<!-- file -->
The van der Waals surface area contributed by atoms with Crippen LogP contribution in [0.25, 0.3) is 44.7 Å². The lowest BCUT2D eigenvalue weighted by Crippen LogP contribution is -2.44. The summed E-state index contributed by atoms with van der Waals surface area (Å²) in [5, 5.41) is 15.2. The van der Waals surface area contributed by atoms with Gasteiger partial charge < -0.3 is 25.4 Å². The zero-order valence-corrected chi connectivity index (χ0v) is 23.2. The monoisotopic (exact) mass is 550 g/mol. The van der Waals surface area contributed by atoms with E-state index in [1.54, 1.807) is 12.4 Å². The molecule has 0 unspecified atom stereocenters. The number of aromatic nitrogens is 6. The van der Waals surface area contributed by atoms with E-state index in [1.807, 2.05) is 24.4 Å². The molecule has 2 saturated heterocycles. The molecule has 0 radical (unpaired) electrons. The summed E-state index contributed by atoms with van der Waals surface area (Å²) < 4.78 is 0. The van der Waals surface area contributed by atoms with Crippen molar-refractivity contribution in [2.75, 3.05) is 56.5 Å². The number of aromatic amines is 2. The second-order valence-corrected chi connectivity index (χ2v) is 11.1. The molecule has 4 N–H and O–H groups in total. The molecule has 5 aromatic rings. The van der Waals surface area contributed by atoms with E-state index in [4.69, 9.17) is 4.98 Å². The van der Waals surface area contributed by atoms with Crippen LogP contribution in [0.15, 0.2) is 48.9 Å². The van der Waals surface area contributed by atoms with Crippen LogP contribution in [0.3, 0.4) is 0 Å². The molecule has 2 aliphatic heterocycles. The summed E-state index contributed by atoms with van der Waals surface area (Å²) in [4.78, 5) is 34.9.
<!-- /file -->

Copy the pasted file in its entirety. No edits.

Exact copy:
The van der Waals surface area contributed by atoms with Crippen LogP contribution in [0.25, 0.3) is 44.7 Å². The lowest BCUT2D eigenvalue weighted by Crippen LogP contribution is -2.44. The summed E-state index contributed by atoms with van der Waals surface area (Å²) in [5, 5.41) is 15.2. The van der Waals surface area contributed by atoms with Gasteiger partial charge < -0.3 is 25.4 Å². The zero-order valence-corrected chi connectivity index (χ0v) is 23.2. The monoisotopic (exact) mass is 550 g/mol. The van der Waals surface area contributed by atoms with E-state index in [1.54, 1.807) is 12.4 Å². The molecule has 0 unspecified atom stereocenters. The number of aromatic nitrogens is 6. The van der Waals surface area contributed by atoms with E-state index in [1.807, 2.05) is 24.4 Å². The molecule has 2 saturated heterocycles. The molecule has 0 radical (unpaired) electrons. The summed E-state index contributed by atoms with van der Waals surface area (Å²) < 4.78 is 0. The van der Waals surface area contributed by atoms with Crippen molar-refractivity contribution in [2.75, 3.05) is 56.5 Å². The number of aromatic amines is 2. The second-order valence-corrected chi connectivity index (χ2v) is 11.1. The molecule has 4 N–H and O–H groups in total. The molecule has 5 aromatic rings. The van der Waals surface area contributed by atoms with E-state index in [4.69, 9.17) is 4.98 Å². The van der Waals surface area contributed by atoms with Crippen LogP contribution in [0.15, 0.2) is 48.9 Å². The van der Waals surface area contributed by atoms with Crippen LogP contribution in [0.3, 0.4) is 0 Å². The molecule has 2 aliphatic heterocycles. The summed E-state index contributed by atoms with van der Waals surface area (Å²) in [4.78, 5) is 34.9.